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What time is it? Telling the time. It is twenty minutes of nine.

Discussion in 'English Only' started by SharifArtan, May 16, 2007.

  1. SharifArtan New Member

    Netherlands, Dutch
    What does this sentence mean regarding time announcement:

    It is twenty minutes of nine.

    Is it twenty minutes to nine o'clock? Or Is it twenty mintutes after nine o'clock? Thanks for your comments.
     
  2. Packard

    Packard Senior Member

    USA, English
    To.

    It is twenty minutes of [to] nine.

    It is twenty minutes past [after] nine.

    It is a quarter to six (15 minutes to 6).

    It is half past five (5:30)
     
  3. Suehil

    Suehil Medemod

    Tillou, France
    British English
    'Twenty minutes of nine' is the American way of saying it. BE is 'twenty to nine'
     
  4. nichec

    nichec Senior Member

    Chinese(Taiwan)/English(AE)
    Actually, as an AE speaker, I've never heard of it (20 minutes of 9) before myself.
     
  5. sound shift Senior Member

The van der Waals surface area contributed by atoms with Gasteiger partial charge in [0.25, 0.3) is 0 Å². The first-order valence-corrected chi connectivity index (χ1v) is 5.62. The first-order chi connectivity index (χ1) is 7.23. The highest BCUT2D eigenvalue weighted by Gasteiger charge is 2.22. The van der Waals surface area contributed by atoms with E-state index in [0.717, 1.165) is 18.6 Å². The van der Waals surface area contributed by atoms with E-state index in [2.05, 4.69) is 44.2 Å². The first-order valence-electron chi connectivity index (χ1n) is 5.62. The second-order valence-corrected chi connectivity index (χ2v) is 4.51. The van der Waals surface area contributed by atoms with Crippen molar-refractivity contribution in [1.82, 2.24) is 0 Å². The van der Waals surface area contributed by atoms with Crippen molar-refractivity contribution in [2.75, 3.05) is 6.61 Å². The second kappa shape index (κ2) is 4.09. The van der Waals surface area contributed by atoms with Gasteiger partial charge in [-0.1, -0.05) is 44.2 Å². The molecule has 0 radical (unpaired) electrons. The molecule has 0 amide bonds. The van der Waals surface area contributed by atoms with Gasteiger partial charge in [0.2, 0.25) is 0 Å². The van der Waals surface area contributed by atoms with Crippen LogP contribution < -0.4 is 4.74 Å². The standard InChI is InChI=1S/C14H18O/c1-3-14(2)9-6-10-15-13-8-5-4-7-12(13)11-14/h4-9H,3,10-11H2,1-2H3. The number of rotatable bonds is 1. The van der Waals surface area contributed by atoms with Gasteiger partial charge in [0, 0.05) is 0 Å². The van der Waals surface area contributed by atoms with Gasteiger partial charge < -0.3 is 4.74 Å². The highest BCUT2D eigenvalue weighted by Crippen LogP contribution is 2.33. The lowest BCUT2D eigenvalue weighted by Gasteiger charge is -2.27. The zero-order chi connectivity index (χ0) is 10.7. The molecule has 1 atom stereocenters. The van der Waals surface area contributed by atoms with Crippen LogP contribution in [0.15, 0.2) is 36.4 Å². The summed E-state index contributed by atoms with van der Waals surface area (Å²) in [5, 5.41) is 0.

Derby (central England)
    English - England
    I've never heard "twenty minutes of nine" before.
    Who wrote it?
     
  6. GreenWhiteBlue

    GreenWhiteBlue Senior Member

    New York
    USA - English
    I have heard this many times. The "of" here means before -- "I'll be there around a quarter of nine" means "a quarter [hour] to 9:00"
     
  7. Matching Mole

    Matching Mole Senior Member

    England, English
    That's interesting. I was taught a long time ago that AE speakers say "of" instead of "to" when giving the time, but I don't really seem to recall hearing it, despite having heard innumerable hours of American drama and having read 100s of American books. Maybe I just don't notice, but it does seem an exceedingly awkward way of putting it.
     
  8. GreenWhiteBlue

    GreenWhiteBlue Senior Member

    New York
    USA - English
    Matching Mole, if you want an awkward way of putting something, how about "half six"? I have no idea whether this means 6:30 or 5:30.....
     
  9. I_like_my_TV Senior Member

    Tongan
    I believe (I don't use it myself) it is 6:30
     
  10. The Scrivener Banned

    On the "naughty step".
    England. English
    I believe this is an archaic usage. It is twenty minutes (off) of nine.

    Half six is a British colloquialism for 6.30. Used very frequently.
     
  11. marget Senior Member

    I myself see nothing archaic in saying "twenty minutes of nine" . Maybe I'm archaic!:( I would usually leave out the "minutes" and simply say "twenty of nine" or if the exact hour is understood, I'd say "twenty of"
     
  12. The Scrivener Banned

    On the "naughty step".
    England. English
    Sorry. I was referring to British English, where we don't say this, but I feel we may have done so in the past. Just as we used to say, "It is nine of the clock".